We turn next to petitioners' and the Attorney-General's contention that Supreme Court should have directed respondent to account for the entire term of the trust, including those years when the grantor was alive and retained the power to revoke it.   The grantor of such an inter vivos trust may provide that the trustee shall be excused from accounting to anyone but the grantor for acts of the trustee performed during his lifetime (see, Matter of Central Hanover Bank & Trust Co., 176 Misc. 183, 186, 26 N.Y.S.2d 924, affd. 263 App.Div. 801, 32 N.Y.S.2d 128, affd. 288 N.Y. 608, 42 N.E.2d 610).   Here, inasmuch as the grantor was also the sole beneficiary during his lifetime, the trust agreement made the trustee accountable only to the grantor until his death.   Since this arrangement effectively excused the original and substitute trustees from accounting to anyone else during the grantor's lifetime, Supreme Court properly declined to retroactively make respondent accountable to others for that same time period (see, Matter of Zilkha, 174 A.D.2d 331, 334, 570 N.Y.S.2d 807).

 As to the disclosure sought by petitioners and denied by Supreme Court, we begin with the well-settled principle that “[t]he [trial] court has broad discretion in supervising disclosure” and in granting protective orders limiting or denying discovery, especially where it would be “ unduly burdensome” (Torian v. Lewis, 90 A.D.2d 600, 601, 456 N.Y.S.2d 187).   Thus, this Court's review is limited to determining whether the trial court abused its discretion (see, Kavanagh v. Ogden Allied Maintenance Corp., 92 N.Y.2d 952, 954, 683 N.Y.S.2d 156, 705 N.E.2d 1197;  Matter of Wible, 284 A.D.2d 622, 624, 726 N.Y.S.2d 175).   Here, we find no abuse of discretion in Supreme Court's finding that “[t]he demands are either patently too broad, or irrelevant to the issues, or both”.   Petitioners' requests, for example, for “all promotional materials, advertising, brochures of the Trustco Trust Department since October 24, 1992” and “all memorandum, correspondence, and work papers related to the administration” of the trust plainly are overbroad, seek irrelevant information and impose an undue burden on respondent.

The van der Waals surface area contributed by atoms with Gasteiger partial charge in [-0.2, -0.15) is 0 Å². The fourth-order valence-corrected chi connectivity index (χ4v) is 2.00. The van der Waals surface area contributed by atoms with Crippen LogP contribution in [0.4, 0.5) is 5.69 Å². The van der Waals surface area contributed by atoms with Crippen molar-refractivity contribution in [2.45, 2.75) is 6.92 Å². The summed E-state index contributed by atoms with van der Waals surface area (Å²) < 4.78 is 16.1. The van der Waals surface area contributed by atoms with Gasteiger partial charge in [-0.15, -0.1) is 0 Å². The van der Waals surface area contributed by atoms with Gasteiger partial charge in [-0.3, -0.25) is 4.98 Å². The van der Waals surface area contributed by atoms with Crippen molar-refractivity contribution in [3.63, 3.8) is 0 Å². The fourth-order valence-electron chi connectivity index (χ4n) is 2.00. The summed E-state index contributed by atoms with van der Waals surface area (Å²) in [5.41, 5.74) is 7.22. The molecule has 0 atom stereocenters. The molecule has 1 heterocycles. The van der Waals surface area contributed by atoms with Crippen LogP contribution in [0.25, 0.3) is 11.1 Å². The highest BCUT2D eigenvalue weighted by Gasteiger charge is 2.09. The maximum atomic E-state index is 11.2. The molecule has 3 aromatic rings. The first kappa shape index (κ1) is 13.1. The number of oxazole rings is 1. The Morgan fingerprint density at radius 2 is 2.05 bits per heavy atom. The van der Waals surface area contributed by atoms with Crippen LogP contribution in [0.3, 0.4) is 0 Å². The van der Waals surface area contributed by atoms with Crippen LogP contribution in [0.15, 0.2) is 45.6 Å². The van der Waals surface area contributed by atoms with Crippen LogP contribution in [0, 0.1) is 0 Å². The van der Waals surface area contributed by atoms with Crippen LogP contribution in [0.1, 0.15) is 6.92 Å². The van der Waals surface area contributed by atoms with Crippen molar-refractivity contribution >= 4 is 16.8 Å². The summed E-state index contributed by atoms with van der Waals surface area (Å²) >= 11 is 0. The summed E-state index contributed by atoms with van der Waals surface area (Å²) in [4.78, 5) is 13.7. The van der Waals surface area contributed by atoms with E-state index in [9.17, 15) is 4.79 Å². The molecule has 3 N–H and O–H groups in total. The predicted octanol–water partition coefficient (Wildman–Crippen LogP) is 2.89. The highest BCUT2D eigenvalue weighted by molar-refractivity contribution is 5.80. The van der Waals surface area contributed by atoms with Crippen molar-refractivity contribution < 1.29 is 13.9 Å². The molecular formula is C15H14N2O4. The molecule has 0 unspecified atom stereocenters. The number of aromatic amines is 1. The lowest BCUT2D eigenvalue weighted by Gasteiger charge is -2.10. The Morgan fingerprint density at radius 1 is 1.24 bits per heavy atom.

Finally, as to the request by Andrews for judicial construction of the phrase “survivors of my said nieces and nephews” used in the trust agreement, Supreme Court did not abuse its discretion by deferring judgment on this issue until an accounting is provided and the parties have an opportunity to address its findings (see, Matter of Barenholtz, 201 A.D.2d 305, 306, 607 N.Y.S.2d 295).   Regardless of when Supreme Court decides this issue, the canons of construction should lead to the same result and Andrews makes no showing of prejudice resulting from its deferral.

ORDERED that the order is affirmed, without costs.